In the Pacific Northwest, this is the season of “BPA hay.” The BPA is the Bonneville Power Administration, which buys power from Northwestern hydroelectric dams owned by the U.S. Army Corps of Engineers and the Bureau of Reclamation. Responding to Western states' power shortages and drought conditions last winter, the BPA offered to pay growers $330/acre to forego irrigation this season. Altogether, 91,000 acres with water rights belonging to 670 farmers ended up in the buy-out. Most enrolled acreage is in the Columbia Basin.
A lot of that acreage got farmed as dryland spring wheat that many growers preferred to cut as hay hence the BPA hay moniker. Some alfalfa growers enrolled fields of mostly older stands, and got a cutting or two without irrigation water.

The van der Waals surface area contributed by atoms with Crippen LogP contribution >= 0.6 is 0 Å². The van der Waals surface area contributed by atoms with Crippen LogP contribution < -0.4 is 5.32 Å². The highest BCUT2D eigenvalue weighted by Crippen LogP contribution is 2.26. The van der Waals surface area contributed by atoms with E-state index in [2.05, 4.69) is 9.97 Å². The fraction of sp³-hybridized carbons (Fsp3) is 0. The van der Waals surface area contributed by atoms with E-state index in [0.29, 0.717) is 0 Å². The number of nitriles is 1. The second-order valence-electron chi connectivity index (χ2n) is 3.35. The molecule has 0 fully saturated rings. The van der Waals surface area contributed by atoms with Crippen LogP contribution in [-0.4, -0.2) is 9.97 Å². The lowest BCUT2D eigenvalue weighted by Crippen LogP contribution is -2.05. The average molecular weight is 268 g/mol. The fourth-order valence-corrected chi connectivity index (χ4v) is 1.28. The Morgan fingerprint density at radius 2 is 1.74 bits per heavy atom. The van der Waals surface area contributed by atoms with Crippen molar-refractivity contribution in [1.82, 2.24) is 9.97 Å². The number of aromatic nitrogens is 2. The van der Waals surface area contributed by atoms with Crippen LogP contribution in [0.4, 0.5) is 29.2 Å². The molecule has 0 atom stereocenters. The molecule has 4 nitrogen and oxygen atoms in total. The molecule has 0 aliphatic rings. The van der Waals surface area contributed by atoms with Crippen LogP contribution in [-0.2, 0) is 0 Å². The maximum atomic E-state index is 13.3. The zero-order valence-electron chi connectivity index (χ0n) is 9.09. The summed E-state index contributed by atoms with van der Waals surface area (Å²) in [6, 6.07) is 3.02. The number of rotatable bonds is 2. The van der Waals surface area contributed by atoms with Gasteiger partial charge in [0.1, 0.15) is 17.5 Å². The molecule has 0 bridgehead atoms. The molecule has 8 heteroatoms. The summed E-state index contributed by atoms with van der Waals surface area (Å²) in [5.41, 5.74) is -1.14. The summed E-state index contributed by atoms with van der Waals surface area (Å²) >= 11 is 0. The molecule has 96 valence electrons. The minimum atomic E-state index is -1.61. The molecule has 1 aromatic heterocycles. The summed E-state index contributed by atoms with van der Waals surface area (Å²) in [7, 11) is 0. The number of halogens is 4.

Many farmers were leery when they first heard about the BPA offer, but most had changed their minds by sign-up time.
“On March 19, about 150 growers were in line outside our district office,” says Dick Erickson of the East Columbia Basin Irrigation District, Othello, WA. “Some had camped out there for the night to be sure they got in on the buy-out.”
A major concern is how the buy-out is perceived by the public, says Dale Wentworth, an Ephrata, WA, alfalfa grower.
“Ten years down the line this could lead to other things,” says Wentworth. “The future of the Columbia Basin could be for sale once farming is taking a back seat so people elsewhere can run their air conditioners and computers.”
Erickson says he's “getting calls every day” from farmers asking if the buy-out program will be offered again next year.
But Ron Rodewald, a BPA manager in Portland, OR, doesn't anticipate another buy-out. His advice to Northwestern growers: “Make plans that focus on the agribusiness next year, but think a little bit about other options in case there is another buy-out.”